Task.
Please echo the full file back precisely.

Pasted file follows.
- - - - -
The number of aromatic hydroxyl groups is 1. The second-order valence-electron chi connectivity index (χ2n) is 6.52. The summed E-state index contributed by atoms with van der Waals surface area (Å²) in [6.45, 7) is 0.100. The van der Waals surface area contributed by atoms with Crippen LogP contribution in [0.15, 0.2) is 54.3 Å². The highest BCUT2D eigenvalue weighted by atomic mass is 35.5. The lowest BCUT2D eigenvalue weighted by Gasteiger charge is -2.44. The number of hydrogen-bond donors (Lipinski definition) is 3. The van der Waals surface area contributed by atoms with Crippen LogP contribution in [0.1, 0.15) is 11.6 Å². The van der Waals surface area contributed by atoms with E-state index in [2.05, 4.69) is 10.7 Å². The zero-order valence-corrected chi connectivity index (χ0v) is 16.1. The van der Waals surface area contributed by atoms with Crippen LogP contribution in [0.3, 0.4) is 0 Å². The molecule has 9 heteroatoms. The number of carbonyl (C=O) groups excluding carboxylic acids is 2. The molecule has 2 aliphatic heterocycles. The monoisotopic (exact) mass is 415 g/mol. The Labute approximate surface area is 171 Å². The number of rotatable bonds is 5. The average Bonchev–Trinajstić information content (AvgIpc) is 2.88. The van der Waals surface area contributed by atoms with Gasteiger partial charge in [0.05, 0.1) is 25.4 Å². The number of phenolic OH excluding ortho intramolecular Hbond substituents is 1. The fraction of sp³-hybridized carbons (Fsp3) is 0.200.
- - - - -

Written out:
The number of aromatic hydroxyl groups is 1. The second-order valence-electron chi connectivity index (χ2n) is 6.52. The summed E-state index contributed by atoms with van der Waals surface area (Å²) in [6.45, 7) is 0.100. The van der Waals surface area contributed by atoms with Crippen LogP contribution in [0.15, 0.2) is 54.3 Å². The highest BCUT2D eigenvalue weighted by atomic mass is 35.5. The lowest BCUT2D eigenvalue weighted by Gasteiger charge is -2.44. The number of hydrogen-bond donors (Lipinski definition) is 3. The van der Waals surface area contributed by atoms with Crippen LogP contribution in [0.1, 0.15) is 11.6 Å². The van der Waals surface area contributed by atoms with E-state index in [2.05, 4.69) is 10.7 Å². The zero-order valence-corrected chi connectivity index (χ0v) is 16.1. The van der Waals surface area contributed by atoms with Crippen LogP contribution in [0.3, 0.4) is 0 Å². The molecule has 9 heteroatoms. The number of carbonyl (C=O) groups excluding carboxylic acids is 2. The molecule has 2 aliphatic heterocycles. The monoisotopic (exact) mass is 415 g/mol. The Labute approximate surface area is 171 Å². The number of rotatable bonds is 5. The average Bonchev–Trinajstić information content (AvgIpc) is 2.88. The van der Waals surface area contributed by atoms with Gasteiger partial charge in [0.05, 0.1) is 25.4 Å². The number of phenolic OH excluding ortho intramolecular Hbond substituents is 1. The fraction of sp³-hybridized carbons (Fsp3) is 0.200.